Windows 8 Pro. The key features that differentiate Windows 8 Pro from Windows 8 include BitLocker and BitLocker to Go (full-disk encryption), Client Hyper-V (hardware virtualization on x64 only), the ability to join an Active Directory domain and use Group Policy to manage configuration, the Encrypting File System, and the ability to host a session with a Remote Desktop client. (BitLocker, like MUI, was only found in the Enterprise and Ultimate editions of Windows 7.)
Windows 8 Enterprise. The key feature that differentiates Windows 8 Enterprise from Windows 8 Pro is Windows To Go, which allows the Windows 8 desktop, including applications and data, to be booted from a USB drive so that, for example, users could run a corporate image on their home or other PC. Previous Windows 7 Enterprise exclusive features such as DirectAccess (remote VPN-like) access, BranchCache (file and data caching), and AppLocker (application execution policy) also carry forward to Windows 8 Enterprise.
Windows RT includes several features not available on other editions, including device encryption (negating the need for BitLocker and the Encrypting File System, which are not supported on Windows RT), and touch-enabled versions of Office 15 Word, Excel, PowerPoint, and OneNote.
Windows RT does not support installation and execution of existing x86- and x64-based applications, and will probably lack MUI language switching and Windows Media Player.
Windows RT devices cannot join an Active Directory domain and cannot be managed or configured using Group Policy. However, they will have some degree of support for Exchange ActiveSync, a protocol widely used in smartphones and tablets that enables remote device management as well as synchronization of e-mail and other data. Microsoft also plans a Metro-based management agent that would work on Windows RT devices, although it has not yet specified how its management infrastructure will work in detail.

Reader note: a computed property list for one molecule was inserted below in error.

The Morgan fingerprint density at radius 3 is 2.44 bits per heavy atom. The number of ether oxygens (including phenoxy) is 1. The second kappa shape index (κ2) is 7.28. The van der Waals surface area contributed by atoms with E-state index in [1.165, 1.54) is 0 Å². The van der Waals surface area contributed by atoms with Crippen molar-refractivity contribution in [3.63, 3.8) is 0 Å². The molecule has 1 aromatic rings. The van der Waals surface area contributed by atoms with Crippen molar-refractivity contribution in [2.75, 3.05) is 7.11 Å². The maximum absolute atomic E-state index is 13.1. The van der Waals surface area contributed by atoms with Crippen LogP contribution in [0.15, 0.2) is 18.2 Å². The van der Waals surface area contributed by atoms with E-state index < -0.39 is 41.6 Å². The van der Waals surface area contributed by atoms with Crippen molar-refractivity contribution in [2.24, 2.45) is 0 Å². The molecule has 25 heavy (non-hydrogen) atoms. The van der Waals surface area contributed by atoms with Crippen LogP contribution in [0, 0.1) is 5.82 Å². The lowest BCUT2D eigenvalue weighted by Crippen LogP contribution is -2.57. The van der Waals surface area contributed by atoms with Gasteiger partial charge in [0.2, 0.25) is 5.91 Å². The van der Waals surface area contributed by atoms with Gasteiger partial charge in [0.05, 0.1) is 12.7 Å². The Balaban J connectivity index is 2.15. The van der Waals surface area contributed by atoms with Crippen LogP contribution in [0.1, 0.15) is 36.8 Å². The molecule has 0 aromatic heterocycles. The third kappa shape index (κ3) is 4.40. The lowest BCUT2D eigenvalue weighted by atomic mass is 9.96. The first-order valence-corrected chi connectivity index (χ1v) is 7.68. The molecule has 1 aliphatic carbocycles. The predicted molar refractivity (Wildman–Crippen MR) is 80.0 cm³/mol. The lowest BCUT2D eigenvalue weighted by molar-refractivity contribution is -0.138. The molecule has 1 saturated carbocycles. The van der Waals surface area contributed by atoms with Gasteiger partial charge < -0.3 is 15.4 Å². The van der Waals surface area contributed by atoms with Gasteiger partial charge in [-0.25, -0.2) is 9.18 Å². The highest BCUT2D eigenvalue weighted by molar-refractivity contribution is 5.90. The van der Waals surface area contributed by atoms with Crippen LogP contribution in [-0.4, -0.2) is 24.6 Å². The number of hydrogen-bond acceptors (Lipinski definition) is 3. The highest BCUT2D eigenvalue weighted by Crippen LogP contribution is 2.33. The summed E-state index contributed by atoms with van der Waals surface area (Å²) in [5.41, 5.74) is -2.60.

Still Some Trade-offs
Organizations may still have to make some trade-offs in picking an edition. For example, organizations that want to deploy tablets that run existing x86- and x64-based applications will have to use Windows 8 Pro or Enterprise on AMD- or Intel-based hardware rather than Windows RT on ARM-based devices. That in turn might mean accepting greater weight or lower battery life than an ARM device would deliver, although the capabilities of x86- and x64-based devices could improve with Windows 8.
Upgrades Possible, Some Licensing Details Not Clear
The Windows team blogs briefly describe two upgrade paths:
Presumably, customers with Windows 7 Enterprise can upgrade to Windows 8 Pro (without SA) or Windows 8 Enterprise (with SA or an Intune subscription). Customers running Windows Vista or Windows XP may need to upgrade to Windows 7 before upgrading to Windows 8, but depending on the age of the hardware, it may be easier to obtain new hardware with Windows 8 preinstalled by an OEM.
Microsoft did not specify some licensing details that could prove important for businesses. Notably, it did not give pricing for the new licenses. It also did not specify whether organizations will be able to buy Windows upgrade licenses in volume licensing programs (as they can do today). Also unknown is whether organizations will be allowed to run earlier versions of Windows on PCs licensed for Windows 8, and if so, which earlier versions. Such "downgrade" rights will eventually be important for organizations that have standardized their PCs on Windows 7.
Upgrades Possible, Some Licensing Details Not Clear
Windows 8 is currently available as a Consumer Preview. Directions anticipates that a release candidate or release preview will be available in the second or third quarter of 2012.
Preliminary details of Windows 8 editions are at windowsteamblog.com/windows/b/bloggingwindows/archive/2012/04/16/announcing-the-windows-8-editions.aspx.
Preliminary details of Windows 8 Enterprise and Software Assurance are at windowsteamblog.com/windows/b/business/archive/2012/04/18/introducing-windows-8-enterprise-and-enhanced-software-assurance-for-today-s-modern-workforce.aspx.